Wightlink, operator of England’s first hybrid-electric ferry, said it is striving to put into service another national first: a passenger vessel that will run on all-electric power.
The ferry company that connects the Isle of Wight with the south coast introduced the hybrid-electric Victoria of Wight in 2018. The vessel operates round-the-clock between Portsmouth and Fishbourne, carrying passengers, cars and freight using a combination of conventional and battery power that generates 20% less carbon emissions than a traditional diesel-powered ship.
Since 2007, Wightlink has reduced its carbon footprint by 33%. Overall, the company has cut carbon emissions by 17% over the four years prior to the COVID-19 pandemic.
With its new pledge further carbon emissions reductions over the next decade, Wightlink is now drawing up specifications for its next new ferry, with the goal to commission a new ship that will use electric power from batteries to an even greater extent than at present by Victoria of Wight. The company said it hopes that shore power can be used to charge batteries, enabling full electric operation to become a reality.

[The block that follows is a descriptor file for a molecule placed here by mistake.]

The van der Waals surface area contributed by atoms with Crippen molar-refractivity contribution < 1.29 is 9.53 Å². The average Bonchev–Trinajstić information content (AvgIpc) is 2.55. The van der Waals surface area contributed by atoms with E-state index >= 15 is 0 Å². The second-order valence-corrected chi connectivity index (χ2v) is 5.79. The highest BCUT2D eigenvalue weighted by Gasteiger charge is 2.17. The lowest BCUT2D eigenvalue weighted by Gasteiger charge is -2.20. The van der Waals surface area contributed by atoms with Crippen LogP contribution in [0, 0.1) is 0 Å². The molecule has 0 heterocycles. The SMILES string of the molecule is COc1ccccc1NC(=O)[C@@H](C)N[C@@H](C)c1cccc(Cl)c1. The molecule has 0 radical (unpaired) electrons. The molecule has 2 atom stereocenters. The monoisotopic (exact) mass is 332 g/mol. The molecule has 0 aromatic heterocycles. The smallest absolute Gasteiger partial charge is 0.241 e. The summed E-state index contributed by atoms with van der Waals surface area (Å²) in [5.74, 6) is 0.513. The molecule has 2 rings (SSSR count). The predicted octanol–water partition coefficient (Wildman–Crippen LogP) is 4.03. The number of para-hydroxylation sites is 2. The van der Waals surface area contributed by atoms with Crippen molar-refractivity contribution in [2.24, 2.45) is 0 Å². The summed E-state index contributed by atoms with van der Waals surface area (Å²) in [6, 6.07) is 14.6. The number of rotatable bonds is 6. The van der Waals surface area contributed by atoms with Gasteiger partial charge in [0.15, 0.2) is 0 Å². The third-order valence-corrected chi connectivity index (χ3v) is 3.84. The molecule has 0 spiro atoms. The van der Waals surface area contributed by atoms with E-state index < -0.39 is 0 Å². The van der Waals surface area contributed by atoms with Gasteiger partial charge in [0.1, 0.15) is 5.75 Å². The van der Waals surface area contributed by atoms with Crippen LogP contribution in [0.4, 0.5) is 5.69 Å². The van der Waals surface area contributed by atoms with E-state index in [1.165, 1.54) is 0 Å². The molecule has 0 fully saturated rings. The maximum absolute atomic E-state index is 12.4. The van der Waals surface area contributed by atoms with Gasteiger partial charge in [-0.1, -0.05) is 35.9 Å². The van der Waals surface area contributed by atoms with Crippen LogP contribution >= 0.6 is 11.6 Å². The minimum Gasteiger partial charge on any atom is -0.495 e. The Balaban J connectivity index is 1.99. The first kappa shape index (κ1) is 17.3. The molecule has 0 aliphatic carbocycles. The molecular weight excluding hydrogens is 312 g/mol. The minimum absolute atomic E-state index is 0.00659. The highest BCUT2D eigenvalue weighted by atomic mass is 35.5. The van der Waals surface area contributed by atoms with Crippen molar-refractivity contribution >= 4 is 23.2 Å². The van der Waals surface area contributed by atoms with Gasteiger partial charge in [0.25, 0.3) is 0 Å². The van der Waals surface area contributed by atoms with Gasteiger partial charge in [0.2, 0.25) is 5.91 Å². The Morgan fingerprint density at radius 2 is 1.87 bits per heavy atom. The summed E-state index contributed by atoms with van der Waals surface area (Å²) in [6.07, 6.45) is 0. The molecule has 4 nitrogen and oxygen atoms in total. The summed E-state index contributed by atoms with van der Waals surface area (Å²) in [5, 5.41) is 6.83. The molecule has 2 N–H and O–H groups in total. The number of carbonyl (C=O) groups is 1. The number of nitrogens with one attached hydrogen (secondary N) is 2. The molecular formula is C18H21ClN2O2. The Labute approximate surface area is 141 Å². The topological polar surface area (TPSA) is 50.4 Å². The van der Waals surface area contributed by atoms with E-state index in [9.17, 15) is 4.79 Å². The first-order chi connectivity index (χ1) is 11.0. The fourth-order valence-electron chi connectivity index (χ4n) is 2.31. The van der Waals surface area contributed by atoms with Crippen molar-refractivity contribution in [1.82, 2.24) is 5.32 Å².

“Our aim is to operate England’s first all-electric ferry,” said Wightlink chief executive Keith Greenfield. “We are working with our naval architects and technology companies to come up with the best solution to operate ferries with the lowest possible impact on the environment.”
Wightlink expects it will take five years to draw up plans, seek tenders and build a new ferry for the busy Solent crossing.
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